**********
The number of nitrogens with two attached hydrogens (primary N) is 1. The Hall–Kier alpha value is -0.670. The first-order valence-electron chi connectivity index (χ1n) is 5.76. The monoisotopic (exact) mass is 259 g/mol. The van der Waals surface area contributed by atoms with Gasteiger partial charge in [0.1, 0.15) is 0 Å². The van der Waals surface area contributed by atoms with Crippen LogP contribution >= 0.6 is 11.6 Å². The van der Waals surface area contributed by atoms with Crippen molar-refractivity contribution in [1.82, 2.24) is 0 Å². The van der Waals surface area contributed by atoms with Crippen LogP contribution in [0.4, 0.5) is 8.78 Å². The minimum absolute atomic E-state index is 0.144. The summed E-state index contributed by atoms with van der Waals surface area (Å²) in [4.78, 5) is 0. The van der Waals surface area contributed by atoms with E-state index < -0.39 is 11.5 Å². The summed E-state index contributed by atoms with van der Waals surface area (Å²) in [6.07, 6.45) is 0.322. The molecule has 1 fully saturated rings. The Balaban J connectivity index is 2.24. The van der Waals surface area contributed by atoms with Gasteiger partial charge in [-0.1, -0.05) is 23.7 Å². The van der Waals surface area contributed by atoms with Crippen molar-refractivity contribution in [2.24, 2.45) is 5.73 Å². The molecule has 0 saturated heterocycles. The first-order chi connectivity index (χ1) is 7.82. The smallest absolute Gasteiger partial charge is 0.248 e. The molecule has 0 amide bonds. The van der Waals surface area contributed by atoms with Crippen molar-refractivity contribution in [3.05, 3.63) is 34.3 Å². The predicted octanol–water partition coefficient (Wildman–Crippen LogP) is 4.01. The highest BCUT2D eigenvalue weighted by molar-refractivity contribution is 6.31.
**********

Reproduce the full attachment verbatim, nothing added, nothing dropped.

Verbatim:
The number of nitrogens with two attached hydrogens (primary N) is 1. The Hall–Kier alpha value is -0.670. The first-order valence-electron chi connectivity index (χ1n) is 5.76. The monoisotopic (exact) mass is 259 g/mol. The van der Waals surface area contributed by atoms with Gasteiger partial charge in [0.1, 0.15) is 0 Å². The van der Waals surface area contributed by atoms with Crippen LogP contribution >= 0.6 is 11.6 Å². The van der Waals surface area contributed by atoms with Crippen molar-refractivity contribution in [1.82, 2.24) is 0 Å². The van der Waals surface area contributed by atoms with Crippen LogP contribution in [0.4, 0.5) is 8.78 Å². The minimum absolute atomic E-state index is 0.144. The summed E-state index contributed by atoms with van der Waals surface area (Å²) in [4.78, 5) is 0. The van der Waals surface area contributed by atoms with E-state index < -0.39 is 11.5 Å². The summed E-state index contributed by atoms with van der Waals surface area (Å²) in [6.07, 6.45) is 0.322. The molecule has 1 fully saturated rings. The Balaban J connectivity index is 2.24. The van der Waals surface area contributed by atoms with Gasteiger partial charge in [-0.1, -0.05) is 23.7 Å². The van der Waals surface area contributed by atoms with Crippen molar-refractivity contribution in [2.24, 2.45) is 5.73 Å². The molecule has 0 saturated heterocycles. The first-order chi connectivity index (χ1) is 7.82. The smallest absolute Gasteiger partial charge is 0.248 e. The molecule has 0 amide bonds. The van der Waals surface area contributed by atoms with Crippen molar-refractivity contribution in [3.05, 3.63) is 34.3 Å². The predicted octanol–water partition coefficient (Wildman–Crippen LogP) is 4.01. The highest BCUT2D eigenvalue weighted by molar-refractivity contribution is 6.31.